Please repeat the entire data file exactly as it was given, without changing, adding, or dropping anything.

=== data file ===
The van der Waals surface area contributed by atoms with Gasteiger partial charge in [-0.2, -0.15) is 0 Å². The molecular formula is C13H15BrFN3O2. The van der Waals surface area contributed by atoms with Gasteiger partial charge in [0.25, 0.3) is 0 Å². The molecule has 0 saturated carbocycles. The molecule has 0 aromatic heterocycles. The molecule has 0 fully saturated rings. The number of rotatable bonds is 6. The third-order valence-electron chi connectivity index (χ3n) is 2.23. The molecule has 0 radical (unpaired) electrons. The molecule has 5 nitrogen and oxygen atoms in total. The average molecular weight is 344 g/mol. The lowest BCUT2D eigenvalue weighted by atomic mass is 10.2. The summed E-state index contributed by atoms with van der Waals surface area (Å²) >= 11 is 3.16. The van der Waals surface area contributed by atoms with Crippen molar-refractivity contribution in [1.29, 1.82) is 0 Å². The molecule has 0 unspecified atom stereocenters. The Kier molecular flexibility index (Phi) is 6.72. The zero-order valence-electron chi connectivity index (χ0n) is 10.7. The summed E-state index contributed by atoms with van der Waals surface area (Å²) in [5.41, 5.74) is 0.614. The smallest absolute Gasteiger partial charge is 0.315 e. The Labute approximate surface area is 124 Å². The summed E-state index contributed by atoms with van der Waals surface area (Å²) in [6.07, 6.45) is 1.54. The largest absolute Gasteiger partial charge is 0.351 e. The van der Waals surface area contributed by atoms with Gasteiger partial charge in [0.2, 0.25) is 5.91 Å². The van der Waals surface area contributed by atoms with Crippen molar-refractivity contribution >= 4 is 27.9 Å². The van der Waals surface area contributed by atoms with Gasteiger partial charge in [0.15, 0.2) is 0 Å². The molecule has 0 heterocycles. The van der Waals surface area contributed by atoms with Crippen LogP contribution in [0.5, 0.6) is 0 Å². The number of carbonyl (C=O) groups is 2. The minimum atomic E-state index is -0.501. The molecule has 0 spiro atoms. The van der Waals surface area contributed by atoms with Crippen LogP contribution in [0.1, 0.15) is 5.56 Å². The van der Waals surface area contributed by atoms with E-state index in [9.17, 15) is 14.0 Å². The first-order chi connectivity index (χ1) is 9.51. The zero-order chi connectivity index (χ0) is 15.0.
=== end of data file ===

The van der Waals surface area contributed by atoms with Gasteiger partial charge in [-0.2, -0.15) is 0 Å². The molecular formula is C13H15BrFN3O2. The van der Waals surface area contributed by atoms with Gasteiger partial charge in [0.25, 0.3) is 0 Å². The molecule has 0 saturated carbocycles. The molecule has 0 aromatic heterocycles. The molecule has 0 fully saturated rings. The number of rotatable bonds is 6. The third-order valence-electron chi connectivity index (χ3n) is 2.23. The molecule has 0 radical (unpaired) electrons. The molecule has 5 nitrogen and oxygen atoms in total. The average molecular weight is 344 g/mol. The lowest BCUT2D eigenvalue weighted by atomic mass is 10.2. The summed E-state index contributed by atoms with van der Waals surface area (Å²) >= 11 is 3.16. The van der Waals surface area contributed by atoms with Crippen molar-refractivity contribution in [1.29, 1.82) is 0 Å². The molecule has 0 unspecified atom stereocenters. The Kier molecular flexibility index (Phi) is 6.72. The zero-order valence-electron chi connectivity index (χ0n) is 10.7. The summed E-state index contributed by atoms with van der Waals surface area (Å²) in [5.41, 5.74) is 0.614. The smallest absolute Gasteiger partial charge is 0.315 e. The Labute approximate surface area is 124 Å². The summed E-state index contributed by atoms with van der Waals surface area (Å²) in [6.07, 6.45) is 1.54. The largest absolute Gasteiger partial charge is 0.351 e. The van der Waals surface area contributed by atoms with Gasteiger partial charge in [0.2, 0.25) is 5.91 Å². The van der Waals surface area contributed by atoms with Crippen molar-refractivity contribution >= 4 is 27.9 Å². The van der Waals surface area contributed by atoms with Gasteiger partial charge in [0.15, 0.2) is 0 Å². The molecule has 0 heterocycles. The van der Waals surface area contributed by atoms with Crippen LogP contribution in [0.5, 0.6) is 0 Å². The number of carbonyl (C=O) groups is 2. The minimum atomic E-state index is -0.501. The molecule has 0 spiro atoms. The van der Waals surface area contributed by atoms with Crippen LogP contribution in [0.1, 0.15) is 5.56 Å². The van der Waals surface area contributed by atoms with E-state index in [9.17, 15) is 14.0 Å². The first-order chi connectivity index (χ1) is 9.51. The zero-order chi connectivity index (χ0) is 15.0.